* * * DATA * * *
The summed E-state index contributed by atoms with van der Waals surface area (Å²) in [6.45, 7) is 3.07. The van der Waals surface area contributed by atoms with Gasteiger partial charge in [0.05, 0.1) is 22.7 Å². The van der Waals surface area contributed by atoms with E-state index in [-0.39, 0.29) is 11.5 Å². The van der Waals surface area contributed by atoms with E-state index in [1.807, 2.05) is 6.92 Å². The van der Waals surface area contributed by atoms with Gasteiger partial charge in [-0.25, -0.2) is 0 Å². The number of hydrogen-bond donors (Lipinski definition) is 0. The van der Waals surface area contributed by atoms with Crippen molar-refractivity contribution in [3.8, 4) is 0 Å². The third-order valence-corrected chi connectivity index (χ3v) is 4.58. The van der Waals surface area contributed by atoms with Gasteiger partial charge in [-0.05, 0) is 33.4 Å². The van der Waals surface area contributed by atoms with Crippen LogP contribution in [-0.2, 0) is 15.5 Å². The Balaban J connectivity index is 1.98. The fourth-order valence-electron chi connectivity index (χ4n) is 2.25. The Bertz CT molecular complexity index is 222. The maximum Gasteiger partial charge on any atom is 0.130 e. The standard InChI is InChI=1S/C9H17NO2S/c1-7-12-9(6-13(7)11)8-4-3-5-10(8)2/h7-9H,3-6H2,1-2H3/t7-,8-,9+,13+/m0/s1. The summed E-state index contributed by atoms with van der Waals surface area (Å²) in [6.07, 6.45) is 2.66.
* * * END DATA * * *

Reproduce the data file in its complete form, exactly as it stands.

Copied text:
The summed E-state index contributed by atoms with van der Waals surface area (Å²) in [6.45, 7) is 3.07. The van der Waals surface area contributed by atoms with Gasteiger partial charge in [0.05, 0.1) is 22.7 Å². The van der Waals surface area contributed by atoms with E-state index in [-0.39, 0.29) is 11.5 Å². The van der Waals surface area contributed by atoms with E-state index in [1.807, 2.05) is 6.92 Å². The van der Waals surface area contributed by atoms with Gasteiger partial charge in [-0.25, -0.2) is 0 Å². The number of hydrogen-bond donors (Lipinski definition) is 0. The van der Waals surface area contributed by atoms with Crippen molar-refractivity contribution in [3.8, 4) is 0 Å². The third-order valence-corrected chi connectivity index (χ3v) is 4.58. The van der Waals surface area contributed by atoms with Gasteiger partial charge in [-0.05, 0) is 33.4 Å². The van der Waals surface area contributed by atoms with Crippen LogP contribution in [-0.2, 0) is 15.5 Å². The Balaban J connectivity index is 1.98. The fourth-order valence-electron chi connectivity index (χ4n) is 2.25. The Bertz CT molecular complexity index is 222. The maximum Gasteiger partial charge on any atom is 0.130 e. The standard InChI is InChI=1S/C9H17NO2S/c1-7-12-9(6-13(7)11)8-4-3-5-10(8)2/h7-9H,3-6H2,1-2H3/t7-,8-,9+,13+/m0/s1. The summed E-state index contributed by atoms with van der Waals surface area (Å²) in [6.07, 6.45) is 2.66.